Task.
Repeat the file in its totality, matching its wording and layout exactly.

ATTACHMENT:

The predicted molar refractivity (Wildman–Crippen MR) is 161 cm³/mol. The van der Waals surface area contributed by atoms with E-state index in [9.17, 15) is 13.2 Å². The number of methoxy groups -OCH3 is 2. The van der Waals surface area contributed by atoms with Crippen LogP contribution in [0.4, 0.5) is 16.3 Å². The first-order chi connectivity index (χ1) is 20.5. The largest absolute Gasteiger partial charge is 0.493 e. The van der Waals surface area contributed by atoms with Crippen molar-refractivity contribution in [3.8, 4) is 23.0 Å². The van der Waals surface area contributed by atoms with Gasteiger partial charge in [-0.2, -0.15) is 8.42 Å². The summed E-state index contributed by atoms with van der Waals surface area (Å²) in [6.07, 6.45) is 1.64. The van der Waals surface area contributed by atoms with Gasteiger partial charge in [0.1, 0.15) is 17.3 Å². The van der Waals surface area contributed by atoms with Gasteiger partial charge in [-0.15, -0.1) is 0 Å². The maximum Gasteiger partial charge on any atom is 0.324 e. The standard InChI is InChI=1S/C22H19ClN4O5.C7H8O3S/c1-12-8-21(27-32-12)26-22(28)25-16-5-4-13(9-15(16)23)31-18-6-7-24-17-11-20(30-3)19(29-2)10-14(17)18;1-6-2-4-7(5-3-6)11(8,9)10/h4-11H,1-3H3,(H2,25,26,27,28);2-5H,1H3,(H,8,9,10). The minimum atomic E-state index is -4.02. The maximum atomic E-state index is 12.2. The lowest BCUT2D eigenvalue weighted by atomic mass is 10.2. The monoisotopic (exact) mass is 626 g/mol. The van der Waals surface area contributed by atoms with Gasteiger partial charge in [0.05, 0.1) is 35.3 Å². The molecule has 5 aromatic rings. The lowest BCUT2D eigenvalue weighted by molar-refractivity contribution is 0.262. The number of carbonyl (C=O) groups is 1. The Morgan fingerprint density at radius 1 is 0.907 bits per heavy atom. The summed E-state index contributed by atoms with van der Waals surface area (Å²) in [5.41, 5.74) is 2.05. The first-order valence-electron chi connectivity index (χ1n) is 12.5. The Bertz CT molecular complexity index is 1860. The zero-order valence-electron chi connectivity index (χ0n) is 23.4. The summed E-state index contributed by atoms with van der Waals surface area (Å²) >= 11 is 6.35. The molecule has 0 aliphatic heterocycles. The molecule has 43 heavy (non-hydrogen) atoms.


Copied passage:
The predicted molar refractivity (Wildman–Crippen MR) is 161 cm³/mol. The van der Waals surface area contributed by atoms with E-state index in [9.17, 15) is 13.2 Å². The number of methoxy groups -OCH3 is 2. The van der Waals surface area contributed by atoms with Crippen LogP contribution in [0.4, 0.5) is 16.3 Å². The first-order chi connectivity index (χ1) is 20.5. The largest absolute Gasteiger partial charge is 0.493 e. The van der Waals surface area contributed by atoms with Crippen molar-refractivity contribution in [3.8, 4) is 23.0 Å². The van der Waals surface area contributed by atoms with Gasteiger partial charge in [-0.2, -0.15) is 8.42 Å². The summed E-state index contributed by atoms with van der Waals surface area (Å²) in [6.07, 6.45) is 1.64. The van der Waals surface area contributed by atoms with Gasteiger partial charge in [0.1, 0.15) is 17.3 Å². The van der Waals surface area contributed by atoms with Gasteiger partial charge in [-0.15, -0.1) is 0 Å². The maximum Gasteiger partial charge on any atom is 0.324 e. The standard InChI is InChI=1S/C22H19ClN4O5.C7H8O3S/c1-12-8-21(27-32-12)26-22(28)25-16-5-4-13(9-15(16)23)31-18-6-7-24-17-11-20(30-3)19(29-2)10-14(17)18;1-6-2-4-7(5-3-6)11(8,9)10/h4-11H,1-3H3,(H2,25,26,27,28);2-5H,1H3,(H,8,9,10). The minimum atomic E-state index is -4.02. The maximum atomic E-state index is 12.2. The lowest BCUT2D eigenvalue weighted by atomic mass is 10.2. The monoisotopic (exact) mass is 626 g/mol. The van der Waals surface area contributed by atoms with Gasteiger partial charge in [0.05, 0.1) is 35.3 Å². The molecule has 5 aromatic rings. The lowest BCUT2D eigenvalue weighted by molar-refractivity contribution is 0.262. The number of carbonyl (C=O) groups is 1. The Morgan fingerprint density at radius 1 is 0.907 bits per heavy atom. The summed E-state index contributed by atoms with van der Waals surface area (Å²) in [5.41, 5.74) is 2.05. The first-order valence-electron chi connectivity index (χ1n) is 12.5. The Bertz CT molecular complexity index is 1860. The zero-order valence-electron chi connectivity index (χ0n) is 23.4. The summed E-state index contributed by atoms with van der Waals surface area (Å²) >= 11 is 6.35. The molecule has 0 aliphatic heterocycles. The molecule has 43 heavy (non-hydrogen) atoms.